Tiger Woods addresses drop controversy at the Masters
Tiger Woods avoided disqualification at the Masters on Saturday morning after the Augusta National rules committee determined that he committed a violation with his drop on the 15th hole during the second round of the tournament. Woods was assessed a two-stroke penalty, as it was determined that he did not knowingly break a rule and was not aware that he had done so when he signed his scorecard on Friday.
On Saturday morning, Woods (or his publicists) took to Twitter to respond to the ruling.
“At hole #15, I took a drop that I thought was correct and in accordance with the rules. I was unaware at that time I had violated any rules,” Tiger wrote. “I didn’t know I had taken an incorrect drop prior to signing my scorecard.
“Subsequently, I met with the Masters Committee Saturday morning and was advised they had reviewed the incident prior to the completion of my round. Their initial determination was that there was no violation, but they had additional concerns based on my post-round interview. After discussing the situation with them this morning, I was assessed a two-shot penalty. I understand and accept the penalty and respect the Committees’ decision.”
Tiger’s score moved from 3-under to 1-under as a result of the penalty, and he entered Saturday five strokes behind leader Jason Day. He has been allowed to continue playing, but many feel that Woods should withdraw now that he has broken a rule and the integrity of the tournament is at stake.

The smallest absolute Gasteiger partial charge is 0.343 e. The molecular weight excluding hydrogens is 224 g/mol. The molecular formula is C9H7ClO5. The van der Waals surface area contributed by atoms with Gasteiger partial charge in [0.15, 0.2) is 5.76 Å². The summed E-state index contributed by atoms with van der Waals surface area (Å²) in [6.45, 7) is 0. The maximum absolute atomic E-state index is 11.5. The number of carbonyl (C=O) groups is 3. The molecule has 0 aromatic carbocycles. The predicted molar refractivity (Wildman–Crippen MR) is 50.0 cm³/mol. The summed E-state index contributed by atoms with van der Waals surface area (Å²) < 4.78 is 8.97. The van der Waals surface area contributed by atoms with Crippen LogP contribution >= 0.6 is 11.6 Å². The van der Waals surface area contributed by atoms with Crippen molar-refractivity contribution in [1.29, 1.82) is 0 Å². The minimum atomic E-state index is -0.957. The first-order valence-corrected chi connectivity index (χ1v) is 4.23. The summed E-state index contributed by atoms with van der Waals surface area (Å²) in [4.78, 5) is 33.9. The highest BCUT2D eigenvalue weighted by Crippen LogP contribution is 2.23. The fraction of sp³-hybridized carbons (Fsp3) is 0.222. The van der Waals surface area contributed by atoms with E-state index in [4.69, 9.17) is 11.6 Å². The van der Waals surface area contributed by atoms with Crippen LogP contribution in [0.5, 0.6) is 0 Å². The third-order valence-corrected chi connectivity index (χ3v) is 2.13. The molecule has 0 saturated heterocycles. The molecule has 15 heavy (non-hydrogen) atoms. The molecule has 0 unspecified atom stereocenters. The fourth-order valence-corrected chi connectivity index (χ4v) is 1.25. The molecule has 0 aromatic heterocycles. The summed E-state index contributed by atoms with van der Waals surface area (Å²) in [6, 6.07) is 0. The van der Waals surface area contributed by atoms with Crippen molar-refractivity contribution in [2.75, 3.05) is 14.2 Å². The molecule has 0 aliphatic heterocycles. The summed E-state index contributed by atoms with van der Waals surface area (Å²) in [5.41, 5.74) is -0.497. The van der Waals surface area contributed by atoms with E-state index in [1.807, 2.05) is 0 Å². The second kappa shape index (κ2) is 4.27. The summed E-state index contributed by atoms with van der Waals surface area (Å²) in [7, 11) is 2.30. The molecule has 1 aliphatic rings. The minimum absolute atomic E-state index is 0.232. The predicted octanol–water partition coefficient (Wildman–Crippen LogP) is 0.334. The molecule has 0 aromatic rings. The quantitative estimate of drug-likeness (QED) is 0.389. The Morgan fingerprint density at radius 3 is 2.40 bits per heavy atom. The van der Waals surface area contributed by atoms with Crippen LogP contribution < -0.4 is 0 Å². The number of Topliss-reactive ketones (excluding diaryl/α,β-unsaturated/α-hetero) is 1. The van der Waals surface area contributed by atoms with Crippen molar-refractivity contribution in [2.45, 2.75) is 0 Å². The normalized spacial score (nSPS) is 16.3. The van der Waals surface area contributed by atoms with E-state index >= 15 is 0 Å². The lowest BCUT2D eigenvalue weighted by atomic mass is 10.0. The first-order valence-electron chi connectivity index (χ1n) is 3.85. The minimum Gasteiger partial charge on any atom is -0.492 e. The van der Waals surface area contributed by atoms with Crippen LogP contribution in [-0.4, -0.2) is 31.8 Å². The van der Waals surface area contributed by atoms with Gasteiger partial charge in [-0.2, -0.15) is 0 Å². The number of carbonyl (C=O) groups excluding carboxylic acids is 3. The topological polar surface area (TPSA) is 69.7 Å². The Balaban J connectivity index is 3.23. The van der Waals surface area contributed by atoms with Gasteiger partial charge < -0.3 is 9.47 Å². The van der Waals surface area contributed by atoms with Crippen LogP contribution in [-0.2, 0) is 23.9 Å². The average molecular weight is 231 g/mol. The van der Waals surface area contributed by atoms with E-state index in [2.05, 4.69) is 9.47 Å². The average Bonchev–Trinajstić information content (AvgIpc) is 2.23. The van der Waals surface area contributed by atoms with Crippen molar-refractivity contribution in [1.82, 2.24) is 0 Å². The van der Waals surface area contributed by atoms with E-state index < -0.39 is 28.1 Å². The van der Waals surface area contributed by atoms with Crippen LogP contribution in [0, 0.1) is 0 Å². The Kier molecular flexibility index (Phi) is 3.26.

“I think the onus is on Tiger Woods,” the Golf Channel’s Brandel Chamblee said. “I think that under these interpretations that the rules committee believes that they have done their job and applied the rules in a fashion according to what is stated in the rule book. And I do believe that the onus is on Tiger Woods to come forward and do the right (by withdrawing).
“If he wins this golf tournament by a shot, does he want to win this golf tournament by a shot like that?”
Chamblee went on to say that Woods knowingly broke the rule and that backing the ball up helped him save his bogey. Tiger did admit in an interview on Friday that he dropped the ball “two yards” behind his initial shot, but it’s probably safe to assume he didn’t realize he had broken a rule if he was willing to casually admit it like that.
In past years, Tiger would have automatically been disqualified for signing an illegal scorecard. A rule change in 2012 made it so players can continue playing in a tournament after violating a rule if it is determined that they did not do so knowingly.
ESPN’s panel of analysts, which includes golf expert Andy North, seemed to agree that the two-shot penalty is fair and that there is no need for Tiger to be eliminated from the field. Regardless of what happens with Tiger the rest of the way, it’s clear there is no way he will be able to avoid the “yeah, but…” chatter.